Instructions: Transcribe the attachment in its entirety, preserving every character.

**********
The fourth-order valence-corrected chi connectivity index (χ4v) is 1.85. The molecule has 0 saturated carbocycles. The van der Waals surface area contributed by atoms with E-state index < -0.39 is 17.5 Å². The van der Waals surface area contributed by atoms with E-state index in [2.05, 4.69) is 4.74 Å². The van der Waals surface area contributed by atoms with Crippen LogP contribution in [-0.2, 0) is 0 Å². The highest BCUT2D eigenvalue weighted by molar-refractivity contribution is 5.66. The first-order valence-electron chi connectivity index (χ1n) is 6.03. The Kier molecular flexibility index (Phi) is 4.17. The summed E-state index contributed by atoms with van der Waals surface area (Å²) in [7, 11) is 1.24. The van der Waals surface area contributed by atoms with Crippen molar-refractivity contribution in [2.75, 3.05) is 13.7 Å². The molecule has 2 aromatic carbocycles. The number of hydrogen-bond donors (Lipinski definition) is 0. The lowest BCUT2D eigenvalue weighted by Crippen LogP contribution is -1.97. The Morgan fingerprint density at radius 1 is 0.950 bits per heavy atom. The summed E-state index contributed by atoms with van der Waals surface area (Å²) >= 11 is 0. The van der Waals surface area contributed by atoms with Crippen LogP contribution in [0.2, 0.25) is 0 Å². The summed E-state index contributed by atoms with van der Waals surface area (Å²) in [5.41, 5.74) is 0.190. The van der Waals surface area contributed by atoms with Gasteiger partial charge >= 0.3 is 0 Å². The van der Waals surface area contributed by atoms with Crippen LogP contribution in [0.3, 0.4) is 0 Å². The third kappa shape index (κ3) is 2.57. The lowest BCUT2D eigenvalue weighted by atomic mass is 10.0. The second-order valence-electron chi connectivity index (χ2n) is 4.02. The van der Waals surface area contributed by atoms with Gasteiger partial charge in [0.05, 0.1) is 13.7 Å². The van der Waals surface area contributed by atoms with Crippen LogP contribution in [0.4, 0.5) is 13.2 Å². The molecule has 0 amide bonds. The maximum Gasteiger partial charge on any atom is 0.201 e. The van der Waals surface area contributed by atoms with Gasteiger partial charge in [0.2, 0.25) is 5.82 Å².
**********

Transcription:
The fourth-order valence-corrected chi connectivity index (χ4v) is 1.85. The molecule has 0 saturated carbocycles. The van der Waals surface area contributed by atoms with E-state index < -0.39 is 17.5 Å². The van der Waals surface area contributed by atoms with E-state index in [2.05, 4.69) is 4.74 Å². The van der Waals surface area contributed by atoms with Crippen LogP contribution in [-0.2, 0) is 0 Å². The highest BCUT2D eigenvalue weighted by molar-refractivity contribution is 5.66. The first-order valence-electron chi connectivity index (χ1n) is 6.03. The Kier molecular flexibility index (Phi) is 4.17. The summed E-state index contributed by atoms with van der Waals surface area (Å²) in [7, 11) is 1.24. The van der Waals surface area contributed by atoms with Crippen molar-refractivity contribution in [2.75, 3.05) is 13.7 Å². The molecule has 2 aromatic carbocycles. The number of hydrogen-bond donors (Lipinski definition) is 0. The lowest BCUT2D eigenvalue weighted by Crippen LogP contribution is -1.97. The Morgan fingerprint density at radius 1 is 0.950 bits per heavy atom. The summed E-state index contributed by atoms with van der Waals surface area (Å²) >= 11 is 0. The van der Waals surface area contributed by atoms with Crippen LogP contribution in [0.2, 0.25) is 0 Å². The summed E-state index contributed by atoms with van der Waals surface area (Å²) in [5.41, 5.74) is 0.190. The van der Waals surface area contributed by atoms with Gasteiger partial charge >= 0.3 is 0 Å². The van der Waals surface area contributed by atoms with Crippen LogP contribution in [0.3, 0.4) is 0 Å². The third kappa shape index (κ3) is 2.57. The lowest BCUT2D eigenvalue weighted by atomic mass is 10.0. The second-order valence-electron chi connectivity index (χ2n) is 4.02. The van der Waals surface area contributed by atoms with Gasteiger partial charge in [0.05, 0.1) is 13.7 Å². The van der Waals surface area contributed by atoms with Crippen LogP contribution in [0.4, 0.5) is 13.2 Å². The molecule has 0 amide bonds. The maximum Gasteiger partial charge on any atom is 0.201 e. The van der Waals surface area contributed by atoms with Gasteiger partial charge in [0.2, 0.25) is 5.82 Å².